United States (FEE) – The continuing controversy over immigration, legal and illegal, smothers long-standing flattering descriptions of the United States as a “nation of immigrants.” Ditto for “melting pot” and e pluribus unum (“out of many, one”). I enjoy asking people opposed to immigration when it was that immigrants began to undermine the US economy. Answers laced with smugness about immigrants “stealing our jobs” and racial or ethnic animus are common. Amusing to me was a relative who said that immigrants “went bad after our people arrived.”
It is good to recall that before 1882, US immigration policy was “Y’all Come.” That is, immigration was unencumbered but immigrants had to work to survive. Restrictions began in 1882 when the first of three Chinese exclusion acts became law. More general restrictions simmered in Congress mingled with presidential vetoes starting in the 1890s until finally becoming law in the 1920s.
So what is it about immigration? Why the outcry? Why does a nation of immigrants react so vehemently to whoever is the immigrant target group of the day/month/year? Working immigrants, legal or illegal, put into play two opposing forces on living standards of resident Americans.
“Stealing Our Jobs”
First, working immigrants represent wage competition for working Americans. These Americans obviously lose. Second, those who buy these immigrants’ services gain — that is, both employers of immigrants and buyers of what immigrants produce gain.
A simple numerical example shows that the second force outweighs the first, meaning that when immigrants allegedly “steal our jobs,” they increase the size of resident Americans’ economic pie! It’s when immigrants don’t work (no supposed job theft) that they lower overall living standards of resident Americans. Not quite what you hear coming from immigration’s opponents, is it?
Immigration is not an employment issue.
Suppose that prior to immigration, American potato chip workers earned $12 per hour. An influx of immigrants reduces the potato chip workers’ wage to $8 per hour. American potato chip workers will fall into two categories. First will be those whose alternative earning capabilities are below $8 per hour. These Americans will stay put, employment-wise, losing the full difference between the pre and post-immigration wages ($12 minus $8 equals $4) per hour. Their jobs aren’t stolen, they’re just less lucrative.
The second group will be those with alternative earning capabilities superior to the now lower potato chip wage ($8 per hour) but less than what they were earning prior to the immigration ($12 per hour). They also lose. But it will be less than those in the first group because they will be moving to their next best alternative job.
For both groups, immigration is not an employment issue. Members of the first group lose $4.00 per hour; those in the second group lose less than $4.00 per hour. Jobs are not stolen, they just become less lucrative. Immigration is not an employment issue.
Working Immigrants Are a Net Benefit
Does what is lost by American potato chip workers accrue to immigrants? To many, the answer is an emphatic “Yes.” After all, immigrants gain and their American competitors lose. What could be more obvious, they say? “Simple and obvious,” but nothing could be further from the truth. Immigrants get paid $8, not the difference between what their American competitors earn before and after the immigrants’ arrival.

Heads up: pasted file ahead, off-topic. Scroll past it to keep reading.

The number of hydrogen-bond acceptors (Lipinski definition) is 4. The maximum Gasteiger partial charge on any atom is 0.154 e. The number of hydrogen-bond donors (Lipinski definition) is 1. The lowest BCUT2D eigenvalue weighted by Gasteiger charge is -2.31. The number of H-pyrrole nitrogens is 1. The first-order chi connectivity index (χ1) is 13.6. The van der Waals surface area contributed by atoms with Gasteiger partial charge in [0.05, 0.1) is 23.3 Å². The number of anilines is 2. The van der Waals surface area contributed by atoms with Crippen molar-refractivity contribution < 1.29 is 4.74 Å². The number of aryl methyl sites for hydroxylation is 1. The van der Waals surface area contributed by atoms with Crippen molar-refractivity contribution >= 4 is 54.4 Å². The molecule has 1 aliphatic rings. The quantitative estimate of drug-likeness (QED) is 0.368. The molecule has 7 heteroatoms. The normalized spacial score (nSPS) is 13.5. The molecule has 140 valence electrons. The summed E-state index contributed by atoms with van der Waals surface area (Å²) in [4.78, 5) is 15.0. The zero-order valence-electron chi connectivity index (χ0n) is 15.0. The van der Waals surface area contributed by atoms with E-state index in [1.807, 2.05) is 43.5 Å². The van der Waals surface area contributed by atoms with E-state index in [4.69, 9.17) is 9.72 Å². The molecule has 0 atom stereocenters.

Rather, working Immigrants re-slice the pie among Americans — from potato chip workers to potato chip employers and consumers. Equally important, these immigrants increase the size of the pie for resident Americans. Recall that those potato chip workers with alternative earning capabilities greater than $8 exited the industry. Assume these capabilities on average equal $10. That means when these folks had been producing potato chips, resident Americans gave up on average $10 per hour of other things that could have been produced. When immigrants earning $8 per hour are substituted for $10 per hour American workers, it means Americans have the potato chips and $2 more for other things.
Everything changes when immigrants are non-working.
It’s just like hiring a professional roofer to fix your roof because he costs you less than fixing it yourself (including the cost of your time). The roofer is analogous to an immigrant coming to your household. In either scenario, your roof is repaired, but hiring the lower cost roofer means you have more of other things. Giving up less means having more.
Lower potato chip prices also mean uses of chips that were not economic at their higher price become economic. This represents further increases in US living standards.
American potato chip employers and consumers get a larger piece of a larger pie while continuing American potato chip workers and those moving on to their next-best employment opportunity get a smaller piece from the larger pie. A rising economic tide needs not raise all economic ships.
Everything changes when immigrants are non-working. While immigrants may be better off living on the public dole, their American lunch is not free as far as their American “hosts” are concerned. Resident Americans foot the bill for this lunch. No additions to Americans’ consumption of other things. No utilizing potato chips for previously lower valued uses. Only higher taxes. So, the lesson of immigration is “Y’all come, but No Work, No Eat.” End of story.
T. Norman Van Cott, professor of economics, received his Ph.D. from the University of Washington in 1969. Before joining Ball State in 1977, he taught at University of New Mexico (1968-1972) and West Georgia College (1972-1977). He was the department chairperson from 1985 to 1999. His fields of interest include microeconomic theory, public finance, and international economics. Van Cott’s current research is the economics of constitutions.